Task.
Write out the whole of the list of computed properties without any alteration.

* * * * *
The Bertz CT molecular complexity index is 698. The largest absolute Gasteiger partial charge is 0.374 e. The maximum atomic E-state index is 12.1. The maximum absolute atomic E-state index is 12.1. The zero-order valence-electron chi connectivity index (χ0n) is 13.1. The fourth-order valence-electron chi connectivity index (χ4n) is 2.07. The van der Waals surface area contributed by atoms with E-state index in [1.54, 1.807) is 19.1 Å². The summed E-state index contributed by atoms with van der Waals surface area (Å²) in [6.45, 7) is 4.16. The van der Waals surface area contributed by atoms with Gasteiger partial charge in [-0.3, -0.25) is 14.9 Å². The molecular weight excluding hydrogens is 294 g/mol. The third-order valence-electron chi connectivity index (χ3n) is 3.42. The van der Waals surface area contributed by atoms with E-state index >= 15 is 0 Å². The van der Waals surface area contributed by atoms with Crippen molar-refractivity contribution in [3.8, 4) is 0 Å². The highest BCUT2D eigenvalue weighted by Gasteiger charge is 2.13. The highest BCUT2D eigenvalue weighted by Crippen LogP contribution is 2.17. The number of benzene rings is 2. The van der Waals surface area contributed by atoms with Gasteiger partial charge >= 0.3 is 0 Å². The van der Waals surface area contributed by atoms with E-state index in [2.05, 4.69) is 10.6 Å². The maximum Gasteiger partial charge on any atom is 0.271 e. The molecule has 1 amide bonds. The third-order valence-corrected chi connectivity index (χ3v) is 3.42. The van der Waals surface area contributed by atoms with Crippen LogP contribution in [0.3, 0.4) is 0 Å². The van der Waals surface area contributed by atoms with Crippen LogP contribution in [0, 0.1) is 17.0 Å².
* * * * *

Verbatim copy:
The Bertz CT molecular complexity index is 698. The largest absolute Gasteiger partial charge is 0.374 e. The maximum atomic E-state index is 12.1. The maximum absolute atomic E-state index is 12.1. The zero-order valence-electron chi connectivity index (χ0n) is 13.1. The fourth-order valence-electron chi connectivity index (χ4n) is 2.07. The van der Waals surface area contributed by atoms with E-state index in [1.54, 1.807) is 19.1 Å². The summed E-state index contributed by atoms with van der Waals surface area (Å²) in [6.45, 7) is 4.16. The van der Waals surface area contributed by atoms with Gasteiger partial charge in [-0.3, -0.25) is 14.9 Å². The molecular weight excluding hydrogens is 294 g/mol. The third-order valence-electron chi connectivity index (χ3n) is 3.42. The van der Waals surface area contributed by atoms with E-state index >= 15 is 0 Å². The van der Waals surface area contributed by atoms with Crippen molar-refractivity contribution in [3.8, 4) is 0 Å². The highest BCUT2D eigenvalue weighted by Gasteiger charge is 2.13. The highest BCUT2D eigenvalue weighted by Crippen LogP contribution is 2.17. The number of benzene rings is 2. The van der Waals surface area contributed by atoms with Gasteiger partial charge >= 0.3 is 0 Å². The van der Waals surface area contributed by atoms with E-state index in [2.05, 4.69) is 10.6 Å². The maximum Gasteiger partial charge on any atom is 0.271 e. The molecule has 1 amide bonds. The third-order valence-corrected chi connectivity index (χ3v) is 3.42. The van der Waals surface area contributed by atoms with Crippen LogP contribution in [0.3, 0.4) is 0 Å². The van der Waals surface area contributed by atoms with Crippen LogP contribution in [0, 0.1) is 17.0 Å².